The naturally deep harbor, steady winds, and calm waters of St. Thomas make the island an ideal port of call while cruising the Caribbean on a luxury yacht. Upon arrival in Charlotte Amalie Harbor, the beauty of the island’s hilly topography is immediately apparent. The upscale shopping and fine dining scene make for a memorable stay. The idyllic neighboring islands of St. John and St. Croix are a haven for diving, snorkeling, kitesurfing, and other water sports. Just east of St. John are the British Virgin Islands. Comprising four main islands and hundreds of tiny palm-lined cays, sandbars, and rocky outcroppings, the BVI is one of the most popular bareboat charter cruising destinations in the world.

Palm Beach’s sailing opportunities range from leisurely cruising the Intracoastal Waterway to skimming the open waters of the Atlantic Ocean. An hour south of Palm Beach is another sailor’s mecca,” Fort Lauderdale—dubbed the “Venice of America” because of its extensive system of inland waterways.
At 11,000 square feet, this waterfront estate is one of the largest properties in Fort Lauderdale’s prestigious Las Olas Isles yachting community. With deep water on three sides, the property includes 285 feet of protected dockage for a superyacht (in a no-wake zone, unobstructed by fixed bridges) with direct access to the Atlantic Ocean. An opulent owner’s wing, study, clubroom, gym, media room, resort-style outdoor pool, and multi-vehicle motor court with six-bay garage are among the amenities.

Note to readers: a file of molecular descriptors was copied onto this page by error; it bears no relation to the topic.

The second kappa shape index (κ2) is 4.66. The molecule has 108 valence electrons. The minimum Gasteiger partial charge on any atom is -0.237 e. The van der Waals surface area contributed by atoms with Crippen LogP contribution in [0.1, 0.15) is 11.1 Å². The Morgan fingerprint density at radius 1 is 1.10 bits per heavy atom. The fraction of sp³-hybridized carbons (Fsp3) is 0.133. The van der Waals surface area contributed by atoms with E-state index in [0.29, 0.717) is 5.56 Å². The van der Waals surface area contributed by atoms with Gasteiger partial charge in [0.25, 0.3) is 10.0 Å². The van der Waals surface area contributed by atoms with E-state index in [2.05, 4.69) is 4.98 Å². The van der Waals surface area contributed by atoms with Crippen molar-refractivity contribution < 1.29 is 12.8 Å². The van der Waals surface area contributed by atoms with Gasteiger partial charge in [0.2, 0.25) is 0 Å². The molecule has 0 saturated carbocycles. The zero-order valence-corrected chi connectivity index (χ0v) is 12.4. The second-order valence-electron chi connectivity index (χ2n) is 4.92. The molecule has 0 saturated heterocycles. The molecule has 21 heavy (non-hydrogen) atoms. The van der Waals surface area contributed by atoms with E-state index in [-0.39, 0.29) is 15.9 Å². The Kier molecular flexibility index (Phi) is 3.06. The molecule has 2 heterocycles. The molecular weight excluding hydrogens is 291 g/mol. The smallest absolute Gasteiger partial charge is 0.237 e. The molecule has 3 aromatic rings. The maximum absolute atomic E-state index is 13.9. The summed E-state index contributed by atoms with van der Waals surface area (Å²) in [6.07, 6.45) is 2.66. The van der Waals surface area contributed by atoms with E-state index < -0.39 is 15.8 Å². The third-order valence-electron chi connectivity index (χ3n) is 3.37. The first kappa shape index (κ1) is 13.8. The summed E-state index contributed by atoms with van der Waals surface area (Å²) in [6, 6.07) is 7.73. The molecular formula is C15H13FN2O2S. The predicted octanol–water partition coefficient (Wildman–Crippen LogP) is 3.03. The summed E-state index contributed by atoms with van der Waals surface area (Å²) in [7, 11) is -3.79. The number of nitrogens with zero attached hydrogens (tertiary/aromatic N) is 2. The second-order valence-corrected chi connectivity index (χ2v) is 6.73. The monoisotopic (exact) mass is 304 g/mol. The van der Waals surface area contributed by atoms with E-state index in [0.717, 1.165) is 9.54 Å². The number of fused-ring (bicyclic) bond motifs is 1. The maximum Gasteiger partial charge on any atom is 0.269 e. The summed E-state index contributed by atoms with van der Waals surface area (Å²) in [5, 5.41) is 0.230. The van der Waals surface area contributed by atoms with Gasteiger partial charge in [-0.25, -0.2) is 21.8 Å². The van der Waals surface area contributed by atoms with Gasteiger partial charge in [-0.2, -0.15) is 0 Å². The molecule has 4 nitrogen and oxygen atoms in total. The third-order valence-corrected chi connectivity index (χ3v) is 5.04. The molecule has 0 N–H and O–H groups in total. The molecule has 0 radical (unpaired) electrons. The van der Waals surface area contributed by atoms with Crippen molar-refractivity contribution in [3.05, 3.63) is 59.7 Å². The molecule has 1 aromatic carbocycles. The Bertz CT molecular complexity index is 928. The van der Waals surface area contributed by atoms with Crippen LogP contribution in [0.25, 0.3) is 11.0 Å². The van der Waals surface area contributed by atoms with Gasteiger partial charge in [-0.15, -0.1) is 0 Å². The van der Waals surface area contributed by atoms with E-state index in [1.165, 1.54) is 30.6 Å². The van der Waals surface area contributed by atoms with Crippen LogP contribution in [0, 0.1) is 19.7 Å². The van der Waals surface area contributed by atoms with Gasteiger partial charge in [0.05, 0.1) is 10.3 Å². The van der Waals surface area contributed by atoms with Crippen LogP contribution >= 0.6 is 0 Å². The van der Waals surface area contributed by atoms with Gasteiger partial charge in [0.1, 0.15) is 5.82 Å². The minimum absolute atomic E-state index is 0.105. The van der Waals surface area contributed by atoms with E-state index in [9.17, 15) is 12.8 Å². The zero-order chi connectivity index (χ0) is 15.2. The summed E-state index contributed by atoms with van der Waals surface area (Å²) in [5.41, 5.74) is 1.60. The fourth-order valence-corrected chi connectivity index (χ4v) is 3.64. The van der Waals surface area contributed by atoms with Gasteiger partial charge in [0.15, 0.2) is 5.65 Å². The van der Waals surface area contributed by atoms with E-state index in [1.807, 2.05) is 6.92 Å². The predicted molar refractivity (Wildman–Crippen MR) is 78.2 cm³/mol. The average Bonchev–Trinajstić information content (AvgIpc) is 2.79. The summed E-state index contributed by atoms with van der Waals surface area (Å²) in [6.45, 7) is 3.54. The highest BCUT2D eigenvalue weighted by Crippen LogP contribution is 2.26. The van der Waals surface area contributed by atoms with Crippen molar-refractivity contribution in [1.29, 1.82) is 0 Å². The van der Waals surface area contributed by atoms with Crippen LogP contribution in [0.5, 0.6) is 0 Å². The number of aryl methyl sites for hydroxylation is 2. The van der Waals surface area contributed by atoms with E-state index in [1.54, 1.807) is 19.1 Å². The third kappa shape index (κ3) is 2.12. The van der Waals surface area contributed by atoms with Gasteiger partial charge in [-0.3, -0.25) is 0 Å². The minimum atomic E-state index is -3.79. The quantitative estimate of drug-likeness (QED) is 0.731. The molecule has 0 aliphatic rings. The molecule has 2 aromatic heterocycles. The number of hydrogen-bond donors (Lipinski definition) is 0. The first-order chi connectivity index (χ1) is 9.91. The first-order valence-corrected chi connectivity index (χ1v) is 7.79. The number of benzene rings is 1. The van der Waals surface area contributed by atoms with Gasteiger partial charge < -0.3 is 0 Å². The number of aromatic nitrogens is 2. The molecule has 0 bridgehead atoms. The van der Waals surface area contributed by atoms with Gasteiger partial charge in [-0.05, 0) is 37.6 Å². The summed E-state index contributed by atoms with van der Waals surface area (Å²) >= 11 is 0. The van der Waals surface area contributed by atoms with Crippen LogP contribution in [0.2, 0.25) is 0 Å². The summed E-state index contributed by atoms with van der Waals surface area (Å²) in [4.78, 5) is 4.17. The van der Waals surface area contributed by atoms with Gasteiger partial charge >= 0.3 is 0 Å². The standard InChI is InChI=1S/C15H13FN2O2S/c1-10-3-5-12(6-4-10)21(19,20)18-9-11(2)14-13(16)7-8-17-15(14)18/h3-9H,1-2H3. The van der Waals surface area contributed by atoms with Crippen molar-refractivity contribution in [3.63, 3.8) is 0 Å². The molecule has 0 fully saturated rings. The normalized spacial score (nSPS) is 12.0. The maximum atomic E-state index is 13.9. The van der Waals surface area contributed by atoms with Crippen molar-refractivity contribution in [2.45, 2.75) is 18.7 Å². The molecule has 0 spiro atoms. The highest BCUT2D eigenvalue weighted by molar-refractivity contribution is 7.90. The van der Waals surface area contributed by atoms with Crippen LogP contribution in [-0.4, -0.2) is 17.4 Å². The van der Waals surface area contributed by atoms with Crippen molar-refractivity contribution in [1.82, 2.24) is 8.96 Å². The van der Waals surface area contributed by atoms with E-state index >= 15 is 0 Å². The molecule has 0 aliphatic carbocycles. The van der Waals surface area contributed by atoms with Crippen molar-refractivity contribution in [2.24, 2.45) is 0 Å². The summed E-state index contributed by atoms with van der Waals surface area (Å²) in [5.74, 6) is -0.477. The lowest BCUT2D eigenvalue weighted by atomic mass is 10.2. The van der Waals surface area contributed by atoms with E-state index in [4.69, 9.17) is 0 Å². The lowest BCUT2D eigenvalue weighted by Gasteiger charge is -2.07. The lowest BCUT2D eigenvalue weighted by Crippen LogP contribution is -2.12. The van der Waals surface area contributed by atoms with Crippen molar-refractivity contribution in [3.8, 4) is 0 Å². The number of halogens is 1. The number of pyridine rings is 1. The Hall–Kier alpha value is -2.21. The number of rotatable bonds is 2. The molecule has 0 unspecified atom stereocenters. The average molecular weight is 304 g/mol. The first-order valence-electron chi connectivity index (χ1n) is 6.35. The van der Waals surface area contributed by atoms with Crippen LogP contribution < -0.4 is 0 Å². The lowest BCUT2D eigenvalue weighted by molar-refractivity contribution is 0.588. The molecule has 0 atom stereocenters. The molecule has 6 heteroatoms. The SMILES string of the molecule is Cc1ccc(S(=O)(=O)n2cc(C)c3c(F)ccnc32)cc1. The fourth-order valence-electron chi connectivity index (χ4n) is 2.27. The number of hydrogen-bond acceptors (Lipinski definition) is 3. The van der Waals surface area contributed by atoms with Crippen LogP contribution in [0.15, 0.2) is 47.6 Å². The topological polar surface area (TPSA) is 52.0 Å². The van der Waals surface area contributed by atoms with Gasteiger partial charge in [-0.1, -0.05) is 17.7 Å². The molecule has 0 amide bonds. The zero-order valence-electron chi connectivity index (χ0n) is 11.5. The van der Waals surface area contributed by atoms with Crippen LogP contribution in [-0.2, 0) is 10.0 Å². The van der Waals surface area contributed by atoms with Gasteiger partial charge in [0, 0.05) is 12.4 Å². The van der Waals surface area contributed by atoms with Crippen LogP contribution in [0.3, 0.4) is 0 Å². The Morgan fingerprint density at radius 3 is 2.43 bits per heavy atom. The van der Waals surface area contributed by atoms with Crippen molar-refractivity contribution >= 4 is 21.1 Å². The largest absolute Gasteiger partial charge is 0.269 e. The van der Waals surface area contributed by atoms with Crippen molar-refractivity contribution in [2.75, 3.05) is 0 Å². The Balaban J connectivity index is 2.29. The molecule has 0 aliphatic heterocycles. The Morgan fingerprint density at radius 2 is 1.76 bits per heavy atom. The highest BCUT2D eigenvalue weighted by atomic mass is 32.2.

Sailing has always been an intrinsic part of Palm Beach and its seaside heritage. Established in 1890, the Palm Beach Yacht Club and Marina is the city’s oldest business. Cruising in Palm Beach can mean a leisurely and scenic sail down the Intracoastal Waterway between the city and its natural barrier islands, or a more adventurous trip out on the open waters of the Atlantic. But it’s not all plain sailing. On land, the legendary Palm Beach lifestyle awaits: Members-only clubs (Mar-a-Lago and Palm Beach Bath and Tennis Club); world-class sports at Palm Beach Polo, Golf and Country Club in Wellington, and the Honda Classic golf tournament in nearby Palm Beach Gardens; and, shopping on Worth Avenue, a retail mecca that rivals Fifth Avenue in New York and Rodeo Drive in Beverly Hills. Forty nautical miles south of Palm Beach is another yachting hotspot, Fort Lauderdale, home to the world’s largest “in-water” boat show.